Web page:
What to do if your new grad plans don’t work out

Grad 18.05.01

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Written by Ingrid VennonenBachelor of Nursing (Graduate Entry) graduate (2017)

“Have you applied for new grad?” “Did you get a new grad interview?” “Where are you doing new grad?”

Reaching the end of third year, these are the questions on everyone’s mind, and to say the least, it is overwhelming and stressful when being asked at times.

There are many positives of taking part in a new graduate program. For instance the program introduces you and eases you into workplace by guiding you through the initial first few days and weeks as a Registered Nurse or Midwife with continued ongoing support and training during your first year. However, suppose you don’t get offered one of these positions or you can’t commit to full time work after graduating?

Fear not, not all is lost (even though it may feel like it in the moment).

Personally, I was unable to undertake a new graduate nursing program as I was unable to work full-time in the year following graduating. Many (many!) people told me I must do a new graduate year to even get a job as a nurse. Initially, I doubted myself, my decision and my abilities, but after some research and renewed confidence in myself, I decided to prove that even without a new graduate program, I was going to get a job as a nurse.

Below are some strategies and useful information I found in my search to attain a job as a Registered Nurse. Sometimes all it takes is a different perspective on a old problem which gets you the results you’re after.

Research the different types of new graduate programs and positions out there

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Private hospitals, small hospitals, nursing homes and rural hospitals may also have new graduate programs which aren’t part of the mainstream application process suggested by your university. Some of these programs may also have different start dates or time periods meaning if you miss an intake at one hospital, you may still have time to apply for another program somewhere else.

Keep an open mind whilst applying for and working in different health sectors or workplaces

Alternatives may include working in a general practice assisting a GP, working in a nursing home, working privately for one patient in their home, working in a cosmetic practice or working in an office such as telenursing. Some of these jobs may require learning on the job or doing additional study outside of normal work hours. However, a little extra effort goes a long way.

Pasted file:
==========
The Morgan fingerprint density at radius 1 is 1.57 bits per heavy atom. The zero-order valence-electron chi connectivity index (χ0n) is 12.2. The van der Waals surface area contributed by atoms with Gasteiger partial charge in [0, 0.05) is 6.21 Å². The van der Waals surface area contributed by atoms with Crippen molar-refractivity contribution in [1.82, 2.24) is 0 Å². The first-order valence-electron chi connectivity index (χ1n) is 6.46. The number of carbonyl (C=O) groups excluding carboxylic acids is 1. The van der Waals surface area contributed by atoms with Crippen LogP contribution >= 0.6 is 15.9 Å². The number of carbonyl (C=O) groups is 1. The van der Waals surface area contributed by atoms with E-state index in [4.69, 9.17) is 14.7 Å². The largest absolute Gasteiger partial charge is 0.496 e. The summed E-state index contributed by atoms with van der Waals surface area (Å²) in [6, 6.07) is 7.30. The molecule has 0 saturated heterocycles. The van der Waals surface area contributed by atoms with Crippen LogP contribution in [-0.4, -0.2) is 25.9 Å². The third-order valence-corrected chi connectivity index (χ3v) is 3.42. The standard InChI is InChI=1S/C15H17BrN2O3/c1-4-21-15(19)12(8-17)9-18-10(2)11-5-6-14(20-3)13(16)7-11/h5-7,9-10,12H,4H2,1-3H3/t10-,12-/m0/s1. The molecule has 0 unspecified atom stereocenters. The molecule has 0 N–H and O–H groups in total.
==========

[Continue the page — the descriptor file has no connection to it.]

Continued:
Enrol in further study

Enrolling in further study such as a masters or short course which specialises in a specific area can enhance your resume and widen your skills scope. Some courses are available online or through your workplace; this makes combining working a new job and studying easier and sometimes cheaper if your workplace offers to pay for the course fees, or if you can claim anything back on tax.

Be flexible

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Be flexible with the hours you want to work, the days you work, the times you work and your employment type (full-time, part-time or casual). Simply by being flexible will widen your job search and increase your opportunities. Apply for a lot of jobs, I mean a lot. Even apply for those which say they only take nurses with 2+ years of experience, as some workplaces can be lenient. Personally, I have landed jobs which “required experience”. During the interview I was open and upfront about the experience I didn’t have, but also showed I was confident and keen to learn. Take your chances.

Alternatively, try going for an Assistant In Nursing job in the workplace you want to work in. Once you’re in, trying to transition to a RN position is a possibility. This way, the staff already know you and your work ethic and your chances of being offered a job will be higher.

Put your best foot forward

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And finally, everyone has a skill or experience in their past which they can use to help promote themselves. So be fearless. Learn to trust what you are going for or working towards. It’s in your best favour.

Take advantage of UTS Alumni Career Services – UTS Careers provides a variety of services for students and recent graduates, within two years of completing study at UTS.

Find out more about studying health at UTS

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